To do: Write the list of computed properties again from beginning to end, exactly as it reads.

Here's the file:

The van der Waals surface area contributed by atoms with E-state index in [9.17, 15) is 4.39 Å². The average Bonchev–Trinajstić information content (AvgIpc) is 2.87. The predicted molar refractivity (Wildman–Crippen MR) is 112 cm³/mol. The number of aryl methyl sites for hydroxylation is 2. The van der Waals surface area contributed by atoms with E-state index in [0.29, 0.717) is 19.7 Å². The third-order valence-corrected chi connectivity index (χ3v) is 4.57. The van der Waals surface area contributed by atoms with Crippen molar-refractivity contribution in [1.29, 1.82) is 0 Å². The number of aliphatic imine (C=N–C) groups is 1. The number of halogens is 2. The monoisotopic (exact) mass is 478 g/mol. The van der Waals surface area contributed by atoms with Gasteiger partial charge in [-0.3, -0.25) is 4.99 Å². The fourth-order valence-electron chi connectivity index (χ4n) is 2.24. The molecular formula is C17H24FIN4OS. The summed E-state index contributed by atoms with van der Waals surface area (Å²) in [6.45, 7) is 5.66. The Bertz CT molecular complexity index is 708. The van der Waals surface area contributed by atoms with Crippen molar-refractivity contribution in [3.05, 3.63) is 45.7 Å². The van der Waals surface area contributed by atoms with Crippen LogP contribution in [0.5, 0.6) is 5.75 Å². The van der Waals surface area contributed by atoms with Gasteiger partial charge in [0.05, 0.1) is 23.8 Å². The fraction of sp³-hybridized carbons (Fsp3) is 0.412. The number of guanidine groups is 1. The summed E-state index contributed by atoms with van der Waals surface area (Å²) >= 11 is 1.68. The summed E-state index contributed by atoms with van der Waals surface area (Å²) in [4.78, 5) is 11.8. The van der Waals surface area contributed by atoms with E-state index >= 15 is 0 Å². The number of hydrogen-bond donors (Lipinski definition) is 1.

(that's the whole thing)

The van der Waals surface area contributed by atoms with E-state index in [9.17, 15) is 4.39 Å². The average Bonchev–Trinajstić information content (AvgIpc) is 2.87. The predicted molar refractivity (Wildman–Crippen MR) is 112 cm³/mol. The number of aryl methyl sites for hydroxylation is 2. The van der Waals surface area contributed by atoms with E-state index in [0.29, 0.717) is 19.7 Å². The third-order valence-corrected chi connectivity index (χ3v) is 4.57. The van der Waals surface area contributed by atoms with Crippen molar-refractivity contribution in [1.29, 1.82) is 0 Å². The number of aliphatic imine (C=N–C) groups is 1. The number of halogens is 2. The monoisotopic (exact) mass is 478 g/mol. The van der Waals surface area contributed by atoms with Gasteiger partial charge in [-0.3, -0.25) is 4.99 Å². The fourth-order valence-electron chi connectivity index (χ4n) is 2.24. The molecular formula is C17H24FIN4OS. The summed E-state index contributed by atoms with van der Waals surface area (Å²) in [6.45, 7) is 5.66. The Bertz CT molecular complexity index is 708. The van der Waals surface area contributed by atoms with Crippen molar-refractivity contribution in [3.05, 3.63) is 45.7 Å². The van der Waals surface area contributed by atoms with Crippen LogP contribution in [0.5, 0.6) is 5.75 Å². The van der Waals surface area contributed by atoms with Gasteiger partial charge in [0.05, 0.1) is 23.8 Å². The fraction of sp³-hybridized carbons (Fsp3) is 0.412. The number of guanidine groups is 1. The summed E-state index contributed by atoms with van der Waals surface area (Å²) >= 11 is 1.68. The summed E-state index contributed by atoms with van der Waals surface area (Å²) in [4.78, 5) is 11.8. The van der Waals surface area contributed by atoms with E-state index >= 15 is 0 Å². The number of hydrogen-bond donors (Lipinski definition) is 1.